Indian Health Service Awards $25 Million for 14 Tribal Health Facilities

WASHINGTON, D.C. – The Indian Health Service (IHS) has awarded $25 million to 14 tribes and tribal organizations as part of a competitive Small Ambulatory Program to fund the construction, expansion or modernization of small ambulatory health care facilities.

The IHS Small Ambulatory Program supports tribes that are working to expand access to various outpatient services for patients. This includes offering new services, expanding existing services, and upgrading outdated facilities. Since the program began in 2001, over 60 projects have been funded, totaling more than $99 million.

“Small ambulatory health care facilities are an important part of the health care delivery system across Indian Country,” said Elizabeth Fowler, IHS Acting Director. “For years, the IHS Small Ambulatory Program has been helping our tribal partners expand access to quality health care in Native communities, and we look forward to that continuing with this round of funding.”

The following tribes and tribal organizations received funding:

Alaska Native Tribal Health Consortium\Anchorage, Alaska$2,000,000
Southcentral FoundationAnchorage, Alaska$2,000,000
The Native Community of AkiachakAkiachak, Alaska$2,000,000
Kodiak Area Native AssociationKodiak, Alaska$2,000,000
Ninilchik Village TribeNinilchik, Alaska$1,960,000
Seldovia Village TribeSeldovia, Alaska$2,000,000
Pit River Health ServiceBurney, California$2,000,000
Karuk TribeHappy Camp, California$1,932,560
Blackfeet Tribe of the Blackfeet ReservationBrowning, Montana$2,000,000
Seneca Nation of IndiansSalamanca, New York$656,986
Ponca Tribe of OklahomaPonca City, Oklahoma$600,000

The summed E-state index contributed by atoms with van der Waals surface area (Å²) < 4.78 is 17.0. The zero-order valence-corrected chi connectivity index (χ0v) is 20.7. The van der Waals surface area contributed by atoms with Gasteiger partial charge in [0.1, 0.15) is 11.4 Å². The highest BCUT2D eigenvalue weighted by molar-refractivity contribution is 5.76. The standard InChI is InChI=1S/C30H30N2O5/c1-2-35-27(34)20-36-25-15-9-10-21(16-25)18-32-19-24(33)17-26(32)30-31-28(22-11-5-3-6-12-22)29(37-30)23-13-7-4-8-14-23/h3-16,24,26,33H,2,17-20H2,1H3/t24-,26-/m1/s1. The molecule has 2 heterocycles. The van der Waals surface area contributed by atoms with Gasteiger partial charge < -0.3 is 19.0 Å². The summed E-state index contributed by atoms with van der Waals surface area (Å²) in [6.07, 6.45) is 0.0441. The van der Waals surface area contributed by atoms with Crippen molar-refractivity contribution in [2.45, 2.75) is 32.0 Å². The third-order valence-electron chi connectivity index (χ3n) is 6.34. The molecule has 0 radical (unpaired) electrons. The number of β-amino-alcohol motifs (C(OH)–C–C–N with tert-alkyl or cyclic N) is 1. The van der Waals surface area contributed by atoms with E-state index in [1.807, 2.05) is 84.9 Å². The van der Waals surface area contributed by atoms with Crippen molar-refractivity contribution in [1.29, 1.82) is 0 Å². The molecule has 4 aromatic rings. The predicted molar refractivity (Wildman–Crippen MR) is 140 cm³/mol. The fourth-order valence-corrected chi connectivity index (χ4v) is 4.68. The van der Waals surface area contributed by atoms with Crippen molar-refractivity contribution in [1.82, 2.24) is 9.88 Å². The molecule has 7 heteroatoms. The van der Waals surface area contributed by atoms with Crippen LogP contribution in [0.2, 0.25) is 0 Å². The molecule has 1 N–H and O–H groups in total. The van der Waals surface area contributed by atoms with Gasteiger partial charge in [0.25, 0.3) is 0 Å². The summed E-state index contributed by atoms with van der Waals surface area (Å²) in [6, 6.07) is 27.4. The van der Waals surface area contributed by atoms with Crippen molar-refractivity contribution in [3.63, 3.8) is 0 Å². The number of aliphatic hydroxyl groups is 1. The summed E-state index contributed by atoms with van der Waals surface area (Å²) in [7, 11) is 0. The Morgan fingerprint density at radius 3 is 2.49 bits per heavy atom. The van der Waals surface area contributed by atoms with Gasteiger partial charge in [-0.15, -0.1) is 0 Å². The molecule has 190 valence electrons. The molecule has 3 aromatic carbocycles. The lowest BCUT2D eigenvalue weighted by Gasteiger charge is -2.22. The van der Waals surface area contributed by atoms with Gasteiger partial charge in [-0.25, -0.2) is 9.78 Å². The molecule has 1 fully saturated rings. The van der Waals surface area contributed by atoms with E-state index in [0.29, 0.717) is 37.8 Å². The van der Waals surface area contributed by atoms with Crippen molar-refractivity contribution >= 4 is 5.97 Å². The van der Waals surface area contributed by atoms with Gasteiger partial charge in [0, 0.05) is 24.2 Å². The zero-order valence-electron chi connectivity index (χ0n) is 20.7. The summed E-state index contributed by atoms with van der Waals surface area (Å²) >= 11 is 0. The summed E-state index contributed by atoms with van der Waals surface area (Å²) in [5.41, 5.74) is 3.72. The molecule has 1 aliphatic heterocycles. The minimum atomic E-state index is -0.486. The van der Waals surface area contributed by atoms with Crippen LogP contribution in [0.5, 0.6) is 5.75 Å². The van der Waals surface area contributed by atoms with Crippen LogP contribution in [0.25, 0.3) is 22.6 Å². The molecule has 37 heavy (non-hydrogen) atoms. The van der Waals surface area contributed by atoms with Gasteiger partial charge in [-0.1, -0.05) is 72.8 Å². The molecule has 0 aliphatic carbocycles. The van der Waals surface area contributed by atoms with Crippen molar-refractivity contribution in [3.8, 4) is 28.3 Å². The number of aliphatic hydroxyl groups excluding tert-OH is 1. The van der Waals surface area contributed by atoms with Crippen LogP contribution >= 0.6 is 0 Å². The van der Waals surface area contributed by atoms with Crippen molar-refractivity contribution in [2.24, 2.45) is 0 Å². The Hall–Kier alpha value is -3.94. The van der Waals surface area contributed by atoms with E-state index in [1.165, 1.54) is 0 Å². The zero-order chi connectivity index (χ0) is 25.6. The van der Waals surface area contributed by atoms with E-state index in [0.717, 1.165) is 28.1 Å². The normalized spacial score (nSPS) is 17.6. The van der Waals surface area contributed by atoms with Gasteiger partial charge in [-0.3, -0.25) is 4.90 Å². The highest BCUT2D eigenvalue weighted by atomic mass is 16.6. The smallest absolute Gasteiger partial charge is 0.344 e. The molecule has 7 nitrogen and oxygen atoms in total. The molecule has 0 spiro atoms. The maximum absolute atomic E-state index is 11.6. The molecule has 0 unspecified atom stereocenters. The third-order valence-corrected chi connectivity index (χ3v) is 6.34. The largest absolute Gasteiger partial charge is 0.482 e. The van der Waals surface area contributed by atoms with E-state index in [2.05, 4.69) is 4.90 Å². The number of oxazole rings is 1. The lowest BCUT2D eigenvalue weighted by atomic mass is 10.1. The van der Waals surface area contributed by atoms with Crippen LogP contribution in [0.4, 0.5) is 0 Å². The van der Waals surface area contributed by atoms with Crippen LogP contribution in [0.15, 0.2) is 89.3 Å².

Citizen Potawatomi NationShawnee, Oklahoma$2,000,000
Alabama-Coushatta Tribe of TexasLivingston, Texas$2,000,000
Paiute Indian Tribe of UtahCedar City, Utah$2,000,000

The Small Ambulatory Program is one of the programs under the Division of Facilities Planning and Construction, which works to promote and facilitate engineering planning and construction support for the IHS national facilities program by developing and enhancing relationships among tribes, IHS area offices, service unit engineers and related professionals dealing in building health care systems.

This division is part of the Office of Environmental Health and Engineering, which supports IHS and tribal communities by providing functional, well maintained health care facilities and staff housing, technical and financial assistance to tribes on safe water and wastewater systems, and a broad range of environmental health and injury prevention activities throughout Indian Country.

The IHS, an agency in the U.S. Department of Health and Human Services, provides a comprehensive health service delivery system for approximately 2.6 million American Indians and Alaska Natives who belong to 574 federally recognized tribes in 37 states.